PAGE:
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About the Dams as Adaptive Management Systems (DAMS) Research Project

Under what conditions are individuals, groups, and institutions likely to follow rules “to the letter” versus exercising discretion or making new rules?  Our interdisciplinary, WSU-Vancouver-led team of faculty from Washington State University’s School of the Environment, School of Economic Sciences, and Biosystems Engineering Department is using $1.6 million in grant funding from the National Science Foundation’s Dynamics of Integrated Socio-Environmental Systems (DISES) program to address this question.

In the realm of science-based environmental management, it is useful to have flexibility to adapt to changing conditions, but it is also good to have clear rules as a basis for making investments toward long-term goals.  Climate and societal change are increasingly volatile, making it nearly impossible to envision every possible scenario.  What should be done when the unexpected happens?  Or, how often should rules be changed as our scientific understanding of environmental systems advances?  Breaking the rules allows for flexibility to adapt to new conditions and knowledge.  However, many decisions are made assuming that rules will be followed, so there is a cost to disregarding them.

The DAMS project will use reservoir water management as a test-case to understand how the environment and society interact to shape rule-following, rule-bending and rule-reformulation behaviors, and how, in-turn, these behaviors affect reservoir greenhouse gas emissions, water quality, harmful algal blooms, and aquatic invasive species.  This test case also provides an opportunity to gain deeper understanding of the nature of socio-environmental integration generally. In pursuing these goals, this project will generate fundamental new knowledge about how environmental conditions affect environmental management, and, in-turn, how resource management decisions affect environmental conditions.  In addition, the project team will generate and communicate new, management-relevant understanding of interactions between dam and reservoir management, river function, and feedbacks to water managers, as well as to students who will eventually become experts, stakeholders, and decision makers, thereby enhancing society’s potential to sustainably manage rivers specifically, and natural resources more generally.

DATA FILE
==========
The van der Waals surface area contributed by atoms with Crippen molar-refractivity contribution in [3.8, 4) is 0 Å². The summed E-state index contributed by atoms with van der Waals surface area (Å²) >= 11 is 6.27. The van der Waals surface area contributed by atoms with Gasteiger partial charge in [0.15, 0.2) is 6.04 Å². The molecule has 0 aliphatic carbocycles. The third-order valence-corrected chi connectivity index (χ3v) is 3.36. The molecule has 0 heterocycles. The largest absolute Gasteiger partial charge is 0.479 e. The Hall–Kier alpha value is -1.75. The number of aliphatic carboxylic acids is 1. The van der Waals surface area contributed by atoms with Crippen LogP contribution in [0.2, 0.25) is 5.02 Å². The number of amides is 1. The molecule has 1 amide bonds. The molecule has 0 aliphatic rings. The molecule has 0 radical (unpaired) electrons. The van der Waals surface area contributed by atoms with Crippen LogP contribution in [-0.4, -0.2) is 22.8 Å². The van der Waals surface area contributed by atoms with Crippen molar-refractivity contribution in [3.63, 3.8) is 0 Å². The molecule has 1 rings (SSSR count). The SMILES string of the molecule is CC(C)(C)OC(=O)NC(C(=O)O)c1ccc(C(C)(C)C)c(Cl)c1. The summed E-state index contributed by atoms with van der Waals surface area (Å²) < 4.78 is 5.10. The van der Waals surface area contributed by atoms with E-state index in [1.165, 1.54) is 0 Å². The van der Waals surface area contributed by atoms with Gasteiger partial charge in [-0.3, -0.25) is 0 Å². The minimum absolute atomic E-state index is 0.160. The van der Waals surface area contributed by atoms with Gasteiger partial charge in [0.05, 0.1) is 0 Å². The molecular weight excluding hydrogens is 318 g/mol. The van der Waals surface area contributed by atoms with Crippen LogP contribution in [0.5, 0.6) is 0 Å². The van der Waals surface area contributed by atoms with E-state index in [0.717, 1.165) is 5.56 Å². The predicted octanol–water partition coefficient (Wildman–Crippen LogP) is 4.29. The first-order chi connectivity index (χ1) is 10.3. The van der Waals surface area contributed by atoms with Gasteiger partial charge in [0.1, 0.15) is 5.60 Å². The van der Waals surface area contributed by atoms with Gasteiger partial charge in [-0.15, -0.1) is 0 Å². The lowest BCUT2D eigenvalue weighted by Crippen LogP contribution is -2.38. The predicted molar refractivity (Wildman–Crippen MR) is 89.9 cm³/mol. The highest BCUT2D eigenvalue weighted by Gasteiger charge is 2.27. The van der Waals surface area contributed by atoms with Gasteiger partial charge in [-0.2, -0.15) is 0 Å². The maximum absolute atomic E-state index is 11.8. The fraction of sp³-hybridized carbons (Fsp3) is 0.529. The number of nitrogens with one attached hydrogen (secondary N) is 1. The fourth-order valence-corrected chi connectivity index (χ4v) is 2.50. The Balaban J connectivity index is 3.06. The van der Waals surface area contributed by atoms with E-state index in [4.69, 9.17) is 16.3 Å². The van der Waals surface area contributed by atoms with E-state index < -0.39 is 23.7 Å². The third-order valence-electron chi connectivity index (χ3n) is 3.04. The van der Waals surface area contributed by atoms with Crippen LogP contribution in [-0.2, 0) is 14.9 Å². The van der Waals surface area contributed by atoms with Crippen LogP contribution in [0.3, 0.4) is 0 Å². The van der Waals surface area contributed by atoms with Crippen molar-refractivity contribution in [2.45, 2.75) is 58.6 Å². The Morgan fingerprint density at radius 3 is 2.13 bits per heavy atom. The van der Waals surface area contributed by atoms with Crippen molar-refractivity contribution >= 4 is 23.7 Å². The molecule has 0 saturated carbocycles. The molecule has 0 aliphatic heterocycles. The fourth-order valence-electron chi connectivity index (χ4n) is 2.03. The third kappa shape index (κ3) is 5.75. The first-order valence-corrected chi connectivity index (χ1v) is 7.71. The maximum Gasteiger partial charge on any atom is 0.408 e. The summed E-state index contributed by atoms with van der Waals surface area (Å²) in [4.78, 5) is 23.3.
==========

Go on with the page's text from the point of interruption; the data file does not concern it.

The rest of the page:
The Team

The DAMS team is made up of researchers looking to study interactions between reservoir management and ecosystem function. We’re currently looking for prospective students, both graduate and undergraduate, to join our team. If you’re interested in learning more about greenhouse gas emissions, water quality, harmful algal blooms, and/or aquatic invasive species, check out the prospective students page, or contact us! Additionally, take a look at this related opportunity for Graduate Funding Support via a National Research Traineeship focused on Rivers, Watersheds, and Communities at WSU.

Dr. Michael Brady

School of Economic Sciences

Dr. Jonathan Yoder

School of Economic Sciences